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Medicare Physician Fee Schedule Proposed Rule

Issue Brief

August 18, 2017


On July 13, 2017, the Centers for Medicare & Medicaid Services (CMS) released the proposed 2018 Medicare Physician Fee Schedule (MPFS).1 The proposed rule addresses the 2018 Medicare payment and quality provisions for services furnished by physicians and other practitioners in all sites of services, such as visits, surgical procedures, diagnostic tests, therapy services, and specified preventive services. CMS has provided a fact sheet regarding the proposed rule.2 Although pharmacists are not recognized Medicare Part B providers except for when providing immunizations, the proposed rule still contains several important provisions that could potentially impact the pharmacy community.

Medicare Diabetes Prevention Program (MDPP)

CMS’s proposed rule, as outlined in the MDPP fact sheet, expands the Diabetes Prevention Program (DPP), which began as a U.S. Centers for Disease Control and Prevention (CDC) model test, to Medicare beneficiaries.3 The MDPP is centered on the provision of “structured health behavior change sessions” that follow a CDC-approved curriculum “with the goal of preventing diabetes among Medicare beneficiaries with prediabetes.” Sessions are focused on a weight-loss goal of at least 5% and may include practical training in long-term dietary change, increased physical activity, and tools for maintaining weight loss and a healthy lifestyle. The program is limited to Medicare beneficiaries who, as of the first core session, have a BMI of at least 25 (if not self-identified as Asian) and who, within 12 months of the first core session, have a hemoglobin A1c test with a value of 5.7–6.4, a fasting plasma glucose of 110–125 mg/dL or a 2-hour plasma glucose of 140–199 mg/dL and who have never received a diagnosis of type 1 or type 2 diabetes (except gestational diabetes) or end-stage renal disease (ESRD). MDPP suppliers must be enrolled in Medicare, but MDPP coaches — the clinicians who actually provide care within the program — need to have only a National Provider Identifier (NPI) to bill for MDPP services.1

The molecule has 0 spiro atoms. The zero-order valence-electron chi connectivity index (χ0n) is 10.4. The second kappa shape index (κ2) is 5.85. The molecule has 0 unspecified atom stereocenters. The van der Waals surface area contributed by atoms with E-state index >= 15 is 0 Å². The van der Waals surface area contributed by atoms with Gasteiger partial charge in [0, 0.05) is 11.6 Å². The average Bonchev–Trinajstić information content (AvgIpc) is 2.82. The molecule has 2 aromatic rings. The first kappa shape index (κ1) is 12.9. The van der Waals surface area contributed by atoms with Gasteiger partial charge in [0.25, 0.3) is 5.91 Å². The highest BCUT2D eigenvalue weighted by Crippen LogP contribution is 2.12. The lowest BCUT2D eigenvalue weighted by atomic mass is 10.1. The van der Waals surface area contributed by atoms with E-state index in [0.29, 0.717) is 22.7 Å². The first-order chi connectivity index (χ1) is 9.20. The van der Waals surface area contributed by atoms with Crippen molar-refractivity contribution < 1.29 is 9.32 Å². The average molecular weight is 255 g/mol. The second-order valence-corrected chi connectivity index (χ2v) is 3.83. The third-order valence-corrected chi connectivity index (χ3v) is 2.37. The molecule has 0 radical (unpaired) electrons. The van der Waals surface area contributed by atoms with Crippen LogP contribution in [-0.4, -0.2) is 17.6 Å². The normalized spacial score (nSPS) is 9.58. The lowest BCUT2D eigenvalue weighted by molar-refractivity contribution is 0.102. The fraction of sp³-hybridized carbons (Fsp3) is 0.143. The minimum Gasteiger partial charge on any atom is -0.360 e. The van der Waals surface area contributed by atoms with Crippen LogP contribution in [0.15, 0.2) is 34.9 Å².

The proposed rule sets forth the MDPP payment structure, setting a maximum lifetime payment per beneficiary of $810 for the complete set of MDPP core and maintenance sessions over three years (Table 1).3 CMS also proposes a two-year time limit on Medicare coverage for ongoing maintenance sessions. The proposal provides more flexibility to MDPP providers in supporting patient engagement and attendance. To ensure program integrity, additional supplier enrollment requirements and supplier compliance standards are also proposed.1 Both CMS and CDC have indicated a strong interest in engaging pharmacists in the MDPP. ASHP views the MDPP as an opportunity for members, but we have some concerns regarding the sufficiency and structure of proposed payment, as well as some questions regarding compliance with documentation requirements. MDPP is a complex new program with myriad supplier and provider enrollment and documentation requirements, so we anticipate that CMS will continue to refine the program over the coming years.

Table 1. Proposed Performance-based Payments3

Performance Goal

Proposed Performance Payment Per Beneficiary (with at least 5% weight loss)

Proposed Performance Payment Per Beneficiary (without at least 5% weight loss)

First core session attended


Four total core sessions attended


Nine total core sessions attended


Three sessions attended in first core maintenance session interval (months 7–9 of the MDPP core services period)



Three sessions attended in second core maintenance session interval (months 10–12 of the MDPP core services period)



5% weight loss achieved



9% weight loss achieved